CN: We looked at shooting on various different formats before we went to shoot, including 3D technology, but also Showscan, 65mm, which we eventually fixed on. Then, when we edited the film, we looked at the post-conversion process and did some very good tests. But when I really looked at the time period we had and where my attention needed to be in finishing the film, I decided that I didn’t have enough time to do it to the standard I would have liked. I think the question of 3D really is one for audiences, in a sense. It’s perfectly possible to post-convert a film very well. I like not having glasses when I watch a movie, and I like being able to see a very bright, immersive image. So I think, at the end of the day, I’m extremely happy to be putting the film out with 35mm film prints very brightly projected with the highest possible image quality. That’s really what excites me.
IH: I read that you first pitched Inception around the time you made Insomnia. Can you share that pitch with us? And how did that change once you had the script written?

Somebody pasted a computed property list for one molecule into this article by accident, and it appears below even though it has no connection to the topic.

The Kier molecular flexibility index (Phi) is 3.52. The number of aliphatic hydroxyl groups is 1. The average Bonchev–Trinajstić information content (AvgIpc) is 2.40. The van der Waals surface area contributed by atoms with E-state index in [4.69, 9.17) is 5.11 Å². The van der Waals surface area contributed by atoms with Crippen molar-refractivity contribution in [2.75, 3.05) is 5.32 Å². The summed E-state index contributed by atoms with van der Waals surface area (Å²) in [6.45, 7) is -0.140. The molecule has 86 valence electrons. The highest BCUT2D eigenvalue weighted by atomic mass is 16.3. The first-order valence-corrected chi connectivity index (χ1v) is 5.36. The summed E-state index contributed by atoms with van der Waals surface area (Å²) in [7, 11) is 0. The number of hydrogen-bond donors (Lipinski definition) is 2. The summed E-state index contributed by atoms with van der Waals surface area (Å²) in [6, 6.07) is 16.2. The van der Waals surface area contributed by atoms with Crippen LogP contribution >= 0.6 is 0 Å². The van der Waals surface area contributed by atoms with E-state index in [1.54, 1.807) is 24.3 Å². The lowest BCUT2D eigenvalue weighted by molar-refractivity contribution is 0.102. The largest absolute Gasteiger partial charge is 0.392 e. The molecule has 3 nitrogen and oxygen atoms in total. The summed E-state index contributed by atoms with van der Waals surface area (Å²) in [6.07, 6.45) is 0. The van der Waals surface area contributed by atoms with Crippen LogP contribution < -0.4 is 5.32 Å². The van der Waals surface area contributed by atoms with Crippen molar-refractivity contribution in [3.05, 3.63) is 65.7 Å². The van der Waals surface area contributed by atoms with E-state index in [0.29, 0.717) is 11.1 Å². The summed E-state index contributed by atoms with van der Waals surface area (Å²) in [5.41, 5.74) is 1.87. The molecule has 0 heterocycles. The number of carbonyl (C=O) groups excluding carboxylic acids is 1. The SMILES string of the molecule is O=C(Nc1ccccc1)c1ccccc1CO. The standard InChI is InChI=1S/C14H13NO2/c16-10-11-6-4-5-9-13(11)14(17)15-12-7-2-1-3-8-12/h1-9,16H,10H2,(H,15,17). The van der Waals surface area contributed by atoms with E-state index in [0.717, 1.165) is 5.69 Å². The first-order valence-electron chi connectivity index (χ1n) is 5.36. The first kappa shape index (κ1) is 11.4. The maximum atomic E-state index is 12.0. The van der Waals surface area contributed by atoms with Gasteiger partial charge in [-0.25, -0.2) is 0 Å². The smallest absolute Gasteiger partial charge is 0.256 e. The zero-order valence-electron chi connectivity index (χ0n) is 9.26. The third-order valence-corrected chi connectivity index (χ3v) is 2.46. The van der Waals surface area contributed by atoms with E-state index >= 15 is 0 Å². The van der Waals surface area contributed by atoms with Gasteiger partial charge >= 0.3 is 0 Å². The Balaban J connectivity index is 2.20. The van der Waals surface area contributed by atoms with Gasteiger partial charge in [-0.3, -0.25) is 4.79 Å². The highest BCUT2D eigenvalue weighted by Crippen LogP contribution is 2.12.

CN: When I first pitched the studio the project, it was about ten years ago, and I’d just finished Insomnia. Really, the pitch was very much the movie you see, although I hadn’t figured out the emotional core of the story, and that took me a long time to do. I think I sort of grew into the film, in a sense. I had the heist theme, I had the relationship between architecture and dreams, the idea that you would use an architect to design a dream for somebody else and all of that. All of those things were in place for several years, but it took me a long time to find this idea of emotionally connecting with the story, because when I look at heist movies — and I wanted it to feel like a heist movie — they tend to be almost deliberately superficial; they tend not to have high emotional stakes, so what I realized over the years — and the thing I got stuck on — was that doesn’t work when you’re talking about dreams because the whole thing about the human mind and dreams is that it has to have emotional consequences and resonances. So that was really my process over the years — finding my relationship with the love story, the tragedy of it with the emotional side.